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hospital corridor

A woman waits for her turn to receive the COVID-19 vaccination at a hospital in Brazil.

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In Romans 4:18a we have “Against all hope, Abraham in hope believed and so became the father of many nations.” When online teaching began students and teachers alike were unprepared, but students were patient while their teachers adapted from using the blackboard to Jamboard, and teachers were understanding while students had to adapt to learn from their bedrooms. I’ve learned a lot from other teachers, and from my students— on how to keep classes interesting, best ways to engage the students with the subject, but also when to let them speak—the children are not used to being alone, and are not used to staying in one place for so long.

My house became a distribution point for donations that came to our church, as it had the easiest access. The ladies from church called to check on each other, and the youth organized their lives to talk about “What would Christ do in our situation.” I’ve learned communion and generosity with them.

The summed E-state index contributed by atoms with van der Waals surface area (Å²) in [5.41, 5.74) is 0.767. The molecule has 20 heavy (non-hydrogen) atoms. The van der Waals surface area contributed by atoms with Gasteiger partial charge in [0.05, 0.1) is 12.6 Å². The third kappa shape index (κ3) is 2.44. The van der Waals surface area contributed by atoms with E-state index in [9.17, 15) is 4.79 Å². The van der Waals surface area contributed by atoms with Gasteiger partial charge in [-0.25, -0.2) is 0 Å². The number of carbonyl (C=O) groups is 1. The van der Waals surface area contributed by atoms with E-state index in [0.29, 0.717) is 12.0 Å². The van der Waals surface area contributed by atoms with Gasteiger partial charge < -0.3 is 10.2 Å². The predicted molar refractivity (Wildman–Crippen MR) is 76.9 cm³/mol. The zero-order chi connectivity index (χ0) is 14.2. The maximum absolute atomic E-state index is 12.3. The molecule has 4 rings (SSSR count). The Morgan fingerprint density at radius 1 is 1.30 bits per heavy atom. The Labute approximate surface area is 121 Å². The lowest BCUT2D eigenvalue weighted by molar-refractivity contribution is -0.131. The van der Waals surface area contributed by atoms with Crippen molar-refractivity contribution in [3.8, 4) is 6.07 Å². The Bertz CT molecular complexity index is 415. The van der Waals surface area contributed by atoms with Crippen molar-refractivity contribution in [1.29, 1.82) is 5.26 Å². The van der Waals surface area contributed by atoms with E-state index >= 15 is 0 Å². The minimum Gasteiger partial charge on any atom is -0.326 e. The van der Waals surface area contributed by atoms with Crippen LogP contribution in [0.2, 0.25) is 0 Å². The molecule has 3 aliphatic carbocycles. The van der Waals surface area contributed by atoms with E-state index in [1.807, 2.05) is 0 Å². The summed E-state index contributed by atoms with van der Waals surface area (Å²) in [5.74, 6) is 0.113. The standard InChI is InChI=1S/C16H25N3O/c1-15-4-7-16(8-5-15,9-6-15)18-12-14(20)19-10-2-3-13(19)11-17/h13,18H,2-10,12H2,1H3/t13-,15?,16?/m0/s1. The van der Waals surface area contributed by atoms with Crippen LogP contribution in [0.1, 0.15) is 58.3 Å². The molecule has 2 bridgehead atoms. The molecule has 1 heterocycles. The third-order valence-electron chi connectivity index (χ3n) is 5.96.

Still, the cases in Brazil kept rising. We were in the middle of a political crisis when the COVID-19 health crisis came to add up to the mix. In Portuguese we have a saying that goes “Miséria pouca é bobagem” and its meaning goes along the lines of “there’s nothing bad that can’t get worse.” I found solace teaching my classes, but anxiety filled me still in the other moments—there were days that I found difficult to find a will to live, but Romans 4:18a kept coming to me. Against all hope, Abraham in hope believed.

 When all hope seemed lost came the first news of efficient vaccines. I remember the warm feeling in my heart, seeing people from other countries get vaccinated. And then the first person to be vaccinated in Brazil was an elder woman and hope bloomed in my heart again. I know it’s still early in the process of immunization, yet it is nice to know that we are on the way, it is an exercise in hoping. That being said, we need to keep in mind that we should keep wearing masks and sanitizing what we touch. After all, we should look out for others.

In Hebrew 6:15 it is said that “after waiting patiently, Abraham received what was promised.” May we soon find out this feeling, and may the Holy Spirit keep your hope alive in your heart. May you exercise your hope, but also your generosity and kindness, so when this ends, we’ll be in a better society.

About the author :

Larissa Aguiar Garcia, from Igreja Metodista do Brasil, is a member of the World Council of Churches (WCC) ECHOS Commission for young people.

Disclaimer

The impressions expressed in the blog posts are the contributions of the authors and do not necessarily reflect the opinion or policies of the World Council of Churches.